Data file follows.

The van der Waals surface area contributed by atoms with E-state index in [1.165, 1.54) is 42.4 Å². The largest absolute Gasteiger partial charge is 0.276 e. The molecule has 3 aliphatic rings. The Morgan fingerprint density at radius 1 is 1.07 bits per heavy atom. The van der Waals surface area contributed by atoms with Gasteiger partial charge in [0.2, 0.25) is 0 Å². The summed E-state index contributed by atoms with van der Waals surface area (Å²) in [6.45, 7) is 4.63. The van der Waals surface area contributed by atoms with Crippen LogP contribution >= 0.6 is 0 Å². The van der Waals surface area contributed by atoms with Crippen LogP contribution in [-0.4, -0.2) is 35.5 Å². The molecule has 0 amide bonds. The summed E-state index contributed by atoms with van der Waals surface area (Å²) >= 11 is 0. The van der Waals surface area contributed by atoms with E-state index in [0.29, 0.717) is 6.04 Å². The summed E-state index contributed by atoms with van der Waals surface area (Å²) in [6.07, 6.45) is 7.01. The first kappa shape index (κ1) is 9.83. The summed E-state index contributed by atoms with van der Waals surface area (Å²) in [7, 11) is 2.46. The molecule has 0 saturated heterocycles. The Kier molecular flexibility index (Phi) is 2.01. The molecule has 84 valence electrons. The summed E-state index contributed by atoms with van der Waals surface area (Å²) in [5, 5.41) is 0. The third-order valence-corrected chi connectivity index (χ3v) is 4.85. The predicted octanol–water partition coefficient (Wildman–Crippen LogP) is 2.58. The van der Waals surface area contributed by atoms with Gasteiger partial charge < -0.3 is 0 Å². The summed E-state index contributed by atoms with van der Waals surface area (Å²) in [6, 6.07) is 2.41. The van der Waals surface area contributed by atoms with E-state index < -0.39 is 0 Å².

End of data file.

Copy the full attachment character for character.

The van der Waals surface area contributed by atoms with E-state index in [1.165, 1.54) is 42.4 Å². The largest absolute Gasteiger partial charge is 0.276 e. The molecule has 3 aliphatic rings. The Morgan fingerprint density at radius 1 is 1.07 bits per heavy atom. The van der Waals surface area contributed by atoms with Gasteiger partial charge in [0.2, 0.25) is 0 Å². The summed E-state index contributed by atoms with van der Waals surface area (Å²) in [6.45, 7) is 4.63. The van der Waals surface area contributed by atoms with Crippen LogP contribution >= 0.6 is 0 Å². The van der Waals surface area contributed by atoms with Crippen LogP contribution in [-0.4, -0.2) is 35.5 Å². The molecule has 0 amide bonds. The summed E-state index contributed by atoms with van der Waals surface area (Å²) >= 11 is 0. The van der Waals surface area contributed by atoms with E-state index in [0.29, 0.717) is 6.04 Å². The summed E-state index contributed by atoms with van der Waals surface area (Å²) in [6.07, 6.45) is 7.01. The first kappa shape index (κ1) is 9.83. The summed E-state index contributed by atoms with van der Waals surface area (Å²) in [7, 11) is 2.46. The molecule has 0 saturated heterocycles. The Kier molecular flexibility index (Phi) is 2.01. The molecule has 84 valence electrons. The summed E-state index contributed by atoms with van der Waals surface area (Å²) in [5, 5.41) is 0. The third-order valence-corrected chi connectivity index (χ3v) is 4.85. The predicted octanol–water partition coefficient (Wildman–Crippen LogP) is 2.58. The van der Waals surface area contributed by atoms with Gasteiger partial charge < -0.3 is 0 Å². The summed E-state index contributed by atoms with van der Waals surface area (Å²) in [6, 6.07) is 2.41. The van der Waals surface area contributed by atoms with E-state index < -0.39 is 0 Å².